In all the time I’ve been been messing around with PIC microcontrollers I’ve never done a simple 7-Segment LED clock, and it’s something I’ve always wanted to do.
For the Record Time Redux project I’m currently working on I needed to design a control board for it. I started working on a PCB layout and then thought, why not make the board so it could also fit on the back of the 7-Segment LED module. So I came up with the board shown here, it fits to the back of the 0.56″ RobotDyn 4-digit clock module (see here) and turns it into a compact USB powered LED clock.
I fitted the assembled boards into a Hammond translucent red 1591 style case (size 100 x 50 x 21mm )
This is something I’ve been thinking about for a while; could you make a 555 like timer using the PIC microcontrollers Core Independant Peripherals? The answer is, yes. Kind off.
While this may seem pointless, and yes I know it is, it was just something that I kept thinking about so in the end I had to do it to satisfy my curiosity. Anyway it’s a practical exercise in using the Code Configurator tool in MPLABX.
A few months ago I came across a post on the Hackaday website that showed a clock made using an instrument cluster for a motorbike. The clock featured in the article was based on an Arduino but I thought it would be interesting to do something similar using a PIC microcontroller. I had a look on eBay and found them being sold under the description of “Universal Motorcycle LCD Digital Speedometer Odometer Motorbike Tachometer Gauge”, or something similar and going for around £20.00
A couple of weeks back I decided to re-vist the F1 Gantry Race Start Lights project that I originally did back in 2009.
The new PCB has an extra header to make connection to relay modules easier and uses a double-sided PCB. It is functionaly the same as the original and uses the same firmware which is now free to download.
This is just a quick update to say I’ve been working on this steadily for the last few weeks. The PCB finally arrived earlier this week and I’ve got a board assembled and working.
This project is proving somewhat of a challenge. I’ve now bought two Universal LCD instrument clusters to test with and this is where things got interesting.
The second one I bought came without any instructions, I contacted the seller and they said sorry, we don’t have instructions for it. Now you might ask why did I need instructions for this one if I’d already got one? The answer is that while they look identical, the second unit is different, you enter setup mode in a different way, it configures differently although it has the same options and the 20 pin connector on the back of the unit is wired completely differently. The four connectors on the other end are wired the same but I’d bought some 20 pin connectors so I could make my own connector cable up. This second unit also seems to be more consistent at converting speed to minutes compared to the other one.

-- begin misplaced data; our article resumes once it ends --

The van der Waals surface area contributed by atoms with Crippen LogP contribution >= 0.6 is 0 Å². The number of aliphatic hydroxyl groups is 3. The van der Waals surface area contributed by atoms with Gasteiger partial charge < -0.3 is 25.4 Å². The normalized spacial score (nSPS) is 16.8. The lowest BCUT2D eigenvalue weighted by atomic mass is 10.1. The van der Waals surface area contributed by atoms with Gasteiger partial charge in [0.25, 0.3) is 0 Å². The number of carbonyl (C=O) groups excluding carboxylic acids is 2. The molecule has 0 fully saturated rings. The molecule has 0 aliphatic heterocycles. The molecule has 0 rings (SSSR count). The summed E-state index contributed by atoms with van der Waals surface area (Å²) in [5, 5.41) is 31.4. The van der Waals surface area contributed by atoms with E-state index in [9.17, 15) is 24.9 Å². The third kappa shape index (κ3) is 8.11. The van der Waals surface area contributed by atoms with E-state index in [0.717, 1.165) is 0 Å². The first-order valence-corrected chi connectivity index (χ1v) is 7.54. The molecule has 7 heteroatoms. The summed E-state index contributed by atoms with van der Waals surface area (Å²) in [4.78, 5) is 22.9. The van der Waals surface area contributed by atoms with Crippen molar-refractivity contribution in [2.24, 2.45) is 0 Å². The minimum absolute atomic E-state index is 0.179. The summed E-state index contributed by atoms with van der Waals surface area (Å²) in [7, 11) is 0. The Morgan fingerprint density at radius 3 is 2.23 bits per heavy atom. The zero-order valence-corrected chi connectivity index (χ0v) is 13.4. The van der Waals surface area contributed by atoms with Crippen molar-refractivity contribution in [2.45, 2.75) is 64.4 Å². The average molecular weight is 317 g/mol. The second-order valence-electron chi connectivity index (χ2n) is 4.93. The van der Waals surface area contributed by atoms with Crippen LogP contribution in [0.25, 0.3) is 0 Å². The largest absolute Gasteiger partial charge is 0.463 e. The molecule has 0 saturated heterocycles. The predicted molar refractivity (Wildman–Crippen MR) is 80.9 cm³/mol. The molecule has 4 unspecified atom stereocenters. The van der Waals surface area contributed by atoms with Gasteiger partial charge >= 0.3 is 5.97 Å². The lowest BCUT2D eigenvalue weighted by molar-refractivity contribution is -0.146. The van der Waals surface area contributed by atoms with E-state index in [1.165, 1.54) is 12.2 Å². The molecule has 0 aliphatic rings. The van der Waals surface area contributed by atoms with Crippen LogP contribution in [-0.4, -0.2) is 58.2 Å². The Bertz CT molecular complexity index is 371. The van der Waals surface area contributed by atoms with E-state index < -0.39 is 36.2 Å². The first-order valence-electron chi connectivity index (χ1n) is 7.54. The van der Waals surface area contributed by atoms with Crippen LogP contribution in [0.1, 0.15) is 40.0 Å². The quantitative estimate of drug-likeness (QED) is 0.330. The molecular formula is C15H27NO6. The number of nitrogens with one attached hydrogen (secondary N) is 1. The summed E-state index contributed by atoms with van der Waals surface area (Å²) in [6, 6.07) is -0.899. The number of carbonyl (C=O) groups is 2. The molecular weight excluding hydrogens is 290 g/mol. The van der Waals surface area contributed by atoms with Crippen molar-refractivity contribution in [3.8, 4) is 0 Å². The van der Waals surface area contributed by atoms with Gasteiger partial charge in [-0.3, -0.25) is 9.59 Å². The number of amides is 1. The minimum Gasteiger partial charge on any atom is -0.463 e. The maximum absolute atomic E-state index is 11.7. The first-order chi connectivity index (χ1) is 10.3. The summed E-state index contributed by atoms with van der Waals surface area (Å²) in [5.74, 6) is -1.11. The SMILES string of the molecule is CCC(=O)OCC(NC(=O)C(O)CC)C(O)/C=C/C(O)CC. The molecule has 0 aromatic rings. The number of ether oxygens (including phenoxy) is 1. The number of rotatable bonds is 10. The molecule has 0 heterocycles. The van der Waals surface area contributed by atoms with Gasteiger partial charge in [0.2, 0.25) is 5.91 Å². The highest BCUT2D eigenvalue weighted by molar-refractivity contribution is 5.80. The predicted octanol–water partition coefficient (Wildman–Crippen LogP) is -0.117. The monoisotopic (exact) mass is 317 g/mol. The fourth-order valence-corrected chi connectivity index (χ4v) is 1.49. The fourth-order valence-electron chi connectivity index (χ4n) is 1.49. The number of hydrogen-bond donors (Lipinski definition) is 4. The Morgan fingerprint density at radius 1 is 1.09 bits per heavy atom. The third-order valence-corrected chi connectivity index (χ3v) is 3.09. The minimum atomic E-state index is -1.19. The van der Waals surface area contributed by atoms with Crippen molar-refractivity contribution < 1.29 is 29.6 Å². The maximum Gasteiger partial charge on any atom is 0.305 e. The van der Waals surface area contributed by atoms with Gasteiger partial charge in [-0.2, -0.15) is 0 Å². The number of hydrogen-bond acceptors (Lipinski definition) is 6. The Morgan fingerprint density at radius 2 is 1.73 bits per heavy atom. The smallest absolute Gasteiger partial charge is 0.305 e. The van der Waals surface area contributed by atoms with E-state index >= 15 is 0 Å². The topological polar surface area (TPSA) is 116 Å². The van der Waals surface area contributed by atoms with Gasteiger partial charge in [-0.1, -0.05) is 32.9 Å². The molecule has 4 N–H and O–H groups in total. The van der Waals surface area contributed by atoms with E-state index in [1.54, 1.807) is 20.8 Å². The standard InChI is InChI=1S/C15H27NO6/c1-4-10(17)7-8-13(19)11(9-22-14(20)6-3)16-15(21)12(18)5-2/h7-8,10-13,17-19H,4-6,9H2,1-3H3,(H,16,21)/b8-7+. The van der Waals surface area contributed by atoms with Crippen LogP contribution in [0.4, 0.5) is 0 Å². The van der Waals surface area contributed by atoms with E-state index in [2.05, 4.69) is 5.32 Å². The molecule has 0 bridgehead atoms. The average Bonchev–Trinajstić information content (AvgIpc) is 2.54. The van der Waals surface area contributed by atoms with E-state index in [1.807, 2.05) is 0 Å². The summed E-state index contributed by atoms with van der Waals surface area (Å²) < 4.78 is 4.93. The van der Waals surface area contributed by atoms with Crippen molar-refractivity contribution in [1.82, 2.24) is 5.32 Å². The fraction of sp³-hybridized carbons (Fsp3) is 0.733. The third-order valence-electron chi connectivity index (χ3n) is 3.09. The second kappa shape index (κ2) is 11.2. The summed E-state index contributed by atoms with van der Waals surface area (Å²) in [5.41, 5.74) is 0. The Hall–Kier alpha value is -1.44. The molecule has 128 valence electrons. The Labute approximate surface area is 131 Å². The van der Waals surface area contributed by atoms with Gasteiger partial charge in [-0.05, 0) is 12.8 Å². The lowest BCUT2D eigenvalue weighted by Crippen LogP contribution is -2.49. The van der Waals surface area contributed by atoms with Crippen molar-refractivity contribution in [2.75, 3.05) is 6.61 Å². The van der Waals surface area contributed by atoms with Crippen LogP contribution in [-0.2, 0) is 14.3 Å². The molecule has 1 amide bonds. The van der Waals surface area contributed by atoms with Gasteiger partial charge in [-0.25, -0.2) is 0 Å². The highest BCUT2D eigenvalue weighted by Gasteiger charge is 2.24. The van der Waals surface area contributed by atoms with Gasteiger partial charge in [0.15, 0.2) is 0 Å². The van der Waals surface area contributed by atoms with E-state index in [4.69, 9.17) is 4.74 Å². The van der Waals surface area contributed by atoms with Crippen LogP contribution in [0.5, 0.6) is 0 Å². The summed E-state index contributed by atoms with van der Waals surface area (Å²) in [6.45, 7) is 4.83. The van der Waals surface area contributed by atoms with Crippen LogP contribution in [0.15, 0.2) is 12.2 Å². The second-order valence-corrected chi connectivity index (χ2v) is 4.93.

Anyway, I’m just working through what I hope are the last few little issues and a more detailed write up is coming…
I recently got hold of some 7-segment LED modules that use the TM1637 LED drive controller IC. You can find these on eBay, Amazon and all the usual resellers of maker hardware. Since I had some ‘fun and games’ getting them working, I thought I’d share my findings here.
I2C it is not
The first thing to catch me out was the I2C interface that isn’t. The translated data sheet for the device describes communication with the TM1637 by means of a two-wire bus interface. At first glance it looks like an I2C interface, however the datasheet points out that “it is not equal to I2C bus protocol totally because there is no slave address“. Well that’s not too much of a problem, it does mean you can’t have any other devices on the bus but that’s not a show stopper.
What it doesn’t make clear is that it expects data to be sent LSB first, and this caught me out for a while. Standard I2C sends data MSB-to-LSB. If you’re bit-banging the interface it’s easy enough to reverse the bit order of data being shifted out, but if you want to use the PIC’s MSSP module then it’s going to send it MSB first, so you need to reverse the byte before loading the SSPxSR buffer register.
For example the TM1637 Data command setting for ‘Write data to display register with automatic address adding‘ is 0b01000000 (0x40) so you need to load the SSPxSR register with 0b00000010 (0x20) so it arrives at the TM1637 LSB first.
Capacitors on the CLK & DIO lines